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2021 NFL Draft

Missouri ILB Nick Bolton Works out for Steelers Coach Jerry Olsavsky at Pro Day, Gets Advice from Mike Tomlin

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Nick Bolton, who was one of the top tacklers in the SEC in 2019 and 2020, met and worked out with Steelers inside linebackers coach Jerry Olsavsky at Missouri’s pro day.

Bolton said Olsavsky gave him advice on “what he felt like was a positive for me, what I need to work on. He helped me get a little better today.”

Mike Tomlin, Kevin Colbert and Olsavsky spent the better part of an hour on zoom last week, discussing the Steelers scheme and their analysis of him as a player. Bolton is a fiery player, and they

“The biggest advice from [Tomlin] was stop being so hard on myself,” Bolton said. “I’m my biggest critic, and it kind of shows.”

Bolton is 5-foot-11, 237 pounds and ran his 40-yard dash in 4.59 seconds, the rare combination of physical play and athleticism that’s crucial to playing the inside linebacker position in today’s NFL.

“I ran faster than I think people anticipated me, so I feel like that’s a positive,” Bolton said.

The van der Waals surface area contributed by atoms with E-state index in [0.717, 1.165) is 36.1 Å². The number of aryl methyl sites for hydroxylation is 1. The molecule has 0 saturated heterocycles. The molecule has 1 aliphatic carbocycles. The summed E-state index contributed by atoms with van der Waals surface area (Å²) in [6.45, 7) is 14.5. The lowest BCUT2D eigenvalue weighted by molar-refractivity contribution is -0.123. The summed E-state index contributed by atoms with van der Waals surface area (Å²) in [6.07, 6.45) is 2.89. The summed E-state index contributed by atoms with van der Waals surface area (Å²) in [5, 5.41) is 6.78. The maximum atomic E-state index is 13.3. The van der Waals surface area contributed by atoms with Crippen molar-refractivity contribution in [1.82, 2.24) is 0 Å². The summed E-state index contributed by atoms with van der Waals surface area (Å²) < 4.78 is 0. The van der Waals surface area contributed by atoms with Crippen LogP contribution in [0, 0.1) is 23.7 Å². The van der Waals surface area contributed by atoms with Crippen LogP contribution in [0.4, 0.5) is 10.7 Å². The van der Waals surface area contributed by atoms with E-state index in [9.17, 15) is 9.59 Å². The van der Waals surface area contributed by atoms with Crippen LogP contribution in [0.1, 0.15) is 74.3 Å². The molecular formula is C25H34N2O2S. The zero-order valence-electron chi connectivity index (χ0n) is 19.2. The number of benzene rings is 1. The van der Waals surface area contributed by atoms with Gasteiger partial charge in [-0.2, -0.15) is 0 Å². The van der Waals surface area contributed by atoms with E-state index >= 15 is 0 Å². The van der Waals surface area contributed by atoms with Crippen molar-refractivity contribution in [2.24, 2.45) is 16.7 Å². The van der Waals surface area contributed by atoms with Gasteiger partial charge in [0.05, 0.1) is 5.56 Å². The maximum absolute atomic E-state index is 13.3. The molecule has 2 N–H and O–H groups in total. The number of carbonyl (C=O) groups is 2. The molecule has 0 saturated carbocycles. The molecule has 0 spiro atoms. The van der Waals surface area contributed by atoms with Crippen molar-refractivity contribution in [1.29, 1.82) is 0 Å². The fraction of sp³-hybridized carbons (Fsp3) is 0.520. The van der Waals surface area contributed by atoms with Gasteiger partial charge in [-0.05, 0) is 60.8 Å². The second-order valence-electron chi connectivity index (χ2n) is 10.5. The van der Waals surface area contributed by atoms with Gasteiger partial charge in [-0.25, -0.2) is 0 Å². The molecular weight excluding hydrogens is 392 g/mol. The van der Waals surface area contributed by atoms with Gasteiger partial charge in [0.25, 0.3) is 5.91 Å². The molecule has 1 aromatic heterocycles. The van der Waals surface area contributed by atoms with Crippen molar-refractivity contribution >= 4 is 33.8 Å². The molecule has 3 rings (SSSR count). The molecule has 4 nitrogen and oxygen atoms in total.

Projected as a first or second round pick, Bolton has received a lot of interest from NFL teams.

“I talked to numerous teams, nearly all of them,” Bolton said.

The Steelers are one of those teams, and inside linebacker is a need for them since Vince Williams became a cap casualty. The Steelers linebacker tandems in recent years have shown a mix of sideline to sideline speed and aggressive, run stopping physicality, as evidenced by Williams’ consistent play next to rangy players like Ryan Shazier and Devin Bush.

Bolton can lay the wood, and would be a good yin to Bush’s yang in black and gold.

“The best thing I love about football is the physicality,” Bolton said. “I like to hit, I like to run, I like to be physical.”

His speedy 40 time, however, shows that he can be more than just a run stopping grinder.

Bolton said he’s used to playing zone coverage because of the Tigers defensive scheme. However, he can play man to man if needed, which is crucial in the modern NFL with mismatches from speedy tight ends and receivers out of the backfield a huge part of the game.

“I didn’t play that much man on man on tight ends or running backs this season,” Bolton said. “I like to play man to man coverage, but we played primarily zone this year.”

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